7 Days to Die Tower or Walkway Hybrid 7 Days to Die

7 Days to Die Base Designs

Are you looking for the best base designs in 7 Days to Die? Fortunately, our gamers are welcome to share some of the most popular and effective ones that they have used to survive in this challenging game. 

These base designs will certainly help you stay alive and thrive in the wasteland. Let’s start!

What are the Best Base Designs in the Game?

7 Days to Die puts players in the middle of a zombie-infested world, whether it’s Navezgane or a randomly generated space. Because of the constraints of constructing, some players may find themselves lacking in creative inspiration. Here are our top suggestions:

Breezeway Bunker

This base required some excavating work, but the final outcome is rather inventive. Players can sit beneath the breezeway and fire upward to attack the hordes by using iron bars as a walkway. 

Electric fences installed every block across the breezeway ensure that the undead continue to suffer damage even when the defense is unattended. The cop zombies might be a pain with this construction because their projectile vomit will not only damage the iron bars but may also injure the players below. 

7 Days to Die Breezeway Bunker

Exploding zombies cause over 300 damage to blocks nearby, making this build less viable in the late game, however, the new steel blocks can help offset the damage. 

If you’re going to replicate this design, make sure someone beneath is continually walking back and forth so the zombies may continue pathfinding. Otherwise, they’ll start digging through the bars.

Building 445

Building 445 is the second, one of the few anti-zed structures with a bit more style and panache than others. Make no mistake, despite its beautiful features, this is an anti-zed structure first and foremost. The blocks in front function as stairs, forcing opponents to pause for a minute, breaking up the undead-sprinting that happens during blood moons.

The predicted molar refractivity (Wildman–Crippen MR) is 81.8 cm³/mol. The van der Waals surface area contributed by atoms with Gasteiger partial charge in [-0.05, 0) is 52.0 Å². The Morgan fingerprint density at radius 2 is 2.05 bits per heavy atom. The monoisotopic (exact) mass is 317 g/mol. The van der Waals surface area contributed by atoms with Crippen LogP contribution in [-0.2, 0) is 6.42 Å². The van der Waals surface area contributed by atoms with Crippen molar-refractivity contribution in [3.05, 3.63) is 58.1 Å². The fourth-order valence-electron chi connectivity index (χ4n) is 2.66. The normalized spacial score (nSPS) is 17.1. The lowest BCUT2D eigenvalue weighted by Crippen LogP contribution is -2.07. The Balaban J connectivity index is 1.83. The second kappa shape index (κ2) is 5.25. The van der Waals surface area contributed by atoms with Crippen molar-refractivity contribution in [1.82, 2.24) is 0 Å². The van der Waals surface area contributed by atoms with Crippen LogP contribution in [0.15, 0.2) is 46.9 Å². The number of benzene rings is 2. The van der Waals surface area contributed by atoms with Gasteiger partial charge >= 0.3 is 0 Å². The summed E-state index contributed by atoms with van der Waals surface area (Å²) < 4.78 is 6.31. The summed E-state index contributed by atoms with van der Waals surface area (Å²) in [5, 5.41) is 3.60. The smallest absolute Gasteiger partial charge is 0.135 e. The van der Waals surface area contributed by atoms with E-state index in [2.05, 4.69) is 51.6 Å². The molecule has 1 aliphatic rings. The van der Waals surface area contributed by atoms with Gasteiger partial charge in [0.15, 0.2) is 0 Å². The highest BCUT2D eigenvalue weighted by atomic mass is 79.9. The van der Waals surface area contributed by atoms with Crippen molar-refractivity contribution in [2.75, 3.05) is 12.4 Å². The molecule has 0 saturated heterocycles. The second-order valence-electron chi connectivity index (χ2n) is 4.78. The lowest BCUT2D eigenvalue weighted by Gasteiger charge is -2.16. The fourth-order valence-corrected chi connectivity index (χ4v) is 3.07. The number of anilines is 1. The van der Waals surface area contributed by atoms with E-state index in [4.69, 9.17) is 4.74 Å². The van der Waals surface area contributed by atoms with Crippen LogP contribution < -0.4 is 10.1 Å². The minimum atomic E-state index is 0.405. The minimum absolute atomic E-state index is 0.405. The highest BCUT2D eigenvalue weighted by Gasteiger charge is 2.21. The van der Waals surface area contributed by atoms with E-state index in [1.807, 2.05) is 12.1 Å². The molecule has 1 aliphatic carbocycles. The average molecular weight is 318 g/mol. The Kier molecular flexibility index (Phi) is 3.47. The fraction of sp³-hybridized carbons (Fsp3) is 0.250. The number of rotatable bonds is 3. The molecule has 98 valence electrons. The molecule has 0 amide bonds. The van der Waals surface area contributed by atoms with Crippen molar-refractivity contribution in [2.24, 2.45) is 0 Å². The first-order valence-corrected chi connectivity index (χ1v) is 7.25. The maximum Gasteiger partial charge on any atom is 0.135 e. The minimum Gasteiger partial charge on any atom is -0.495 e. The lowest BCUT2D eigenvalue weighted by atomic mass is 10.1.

Once inside, a large corridor lined with hatches and flanked by electric fences helps make quick work of any foolish zombies. A tiny platform on top provides an unobstructed view that aids zombie pathfinding while allowing Molotov to be thrown.

Bunker 2055

The significance of a single channel for funneling the undead has been established at this point, and Bunker 2055 is no exception. It does demonstrate the use of poles that enemies have difficulty walking on. The water at the bottom circles back to the entrance, allowing zombies to continue their pathfinding if they fall. 

7 Days to Die Bunker 2055

Holding across the bridge near the iron bars allows the zombies to observe players while providing unrestricted visibility for fighting enemies.

First Horde Bunker

The first blood moon might be terrifying, but this build completely eliminates the threat with only a few blocks invested. Players should keep in mind that this bunker won’t endure much longer than the first blood moon, but there’s plenty of area underground to develop a tunnel system for a crafting hall and bedrolls.

If you’re playing with others, connect tunnels beneath the ground to allow players to enter each other’s bunkers for aid, and don’t spread them too far apart (20 blocks) to keep interlocking fields of fire. A couple of rapid upgrades might strengthen this for eventual horde defense – dropping a few powerful turrets should keep the area pretty clean for farmland.

Tower or Walkway Hybrid

Towers are a recurring aspect in 7 Days to Die building because the game considers structural stability, and building straight up is a rapid way to assure high stability. 

There isn’t anything to be concerned about as long as one considers how zombies interact with structures. This build provides the fast and dirty essentials for dealing with most zombie hordes.

7 Days to Die Tower or Walkway Hybrid

The pathway appears to be empty, but it serves an important purpose: it helps players to readily confront the enemies while they queue for some player brains. 

For this build, you’ll need some projectile weapons. Getting too close to these swarms may result in an infection [1], if not death.

Mathew has nursed a love of video games since childhood. Now, as an adult, he enjoys playing challenging games as much as he enjoys relating with other gamers. Matthew created Hypernia to give gamers like himself accurate and reliable information about games, servers, communication protocols, and much more.

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